Cellular therapies have shown immense promise in the treatment of nonhealing wounds. Cell sheets are an emerging strategy in tissue engineering, and these cell sheets are promising as a delivery method of mesenchymal stem cells to the wound bed. Cell sheet technology utilizes temperature dependent polymers to allow for lifting of cultured cells and extracellular matrix without the use of digestive enzymes. While mesenchymal stem cells (MSCs) have shown success in cell sheets for myocardial repair, examination of cell sheets in the field of wound healing has been limited. We previously developed a novel cell sheet composed of human adipose-derived stem cells (ASCs). Both single and triple layer cell sheets were examined in a full-thickness murine wound model. The treatment cell sheets were compared with untreated controls and analyzed at timepoints of 7, 14, 18 and 21 d. The ASC cell sheets showed increased healing at 7, 14 and 18 d, and this effect was increased in the triple layer cell sheet group. Future development of these cell sheets will focus on increasing angiogenesis in the wound bed, utilizing multiple cell types, and examining allogeneic cell sheets. Here we review our experiment, expand upon our future directions and discuss the potential of an off-the-shelf cell sheet. In the field of wound healing, such a cell sheet is both clinically and scientifically exciting.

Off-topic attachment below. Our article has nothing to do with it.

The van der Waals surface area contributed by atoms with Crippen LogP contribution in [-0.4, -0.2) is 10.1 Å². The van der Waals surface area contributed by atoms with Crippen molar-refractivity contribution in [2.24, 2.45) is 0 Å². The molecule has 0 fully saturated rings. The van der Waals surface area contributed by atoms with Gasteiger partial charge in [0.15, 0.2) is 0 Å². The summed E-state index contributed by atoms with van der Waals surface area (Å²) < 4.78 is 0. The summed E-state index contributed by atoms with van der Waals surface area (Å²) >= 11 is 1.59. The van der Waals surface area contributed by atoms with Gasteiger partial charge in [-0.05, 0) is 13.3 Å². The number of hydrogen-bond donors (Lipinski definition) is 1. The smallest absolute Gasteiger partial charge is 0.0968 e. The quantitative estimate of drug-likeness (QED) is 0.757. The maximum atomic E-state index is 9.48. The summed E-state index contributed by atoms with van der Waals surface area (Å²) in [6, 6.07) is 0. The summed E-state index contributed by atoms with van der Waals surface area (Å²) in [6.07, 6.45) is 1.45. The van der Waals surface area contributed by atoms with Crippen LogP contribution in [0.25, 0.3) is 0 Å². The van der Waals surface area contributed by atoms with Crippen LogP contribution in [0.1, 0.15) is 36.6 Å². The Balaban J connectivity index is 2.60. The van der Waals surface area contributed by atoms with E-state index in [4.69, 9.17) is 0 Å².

Keywords: adipose-derived stem cell; angiogenesis; bone marrow-derived stem cell; cell sheet; mesenchymal stem cell; wound healing.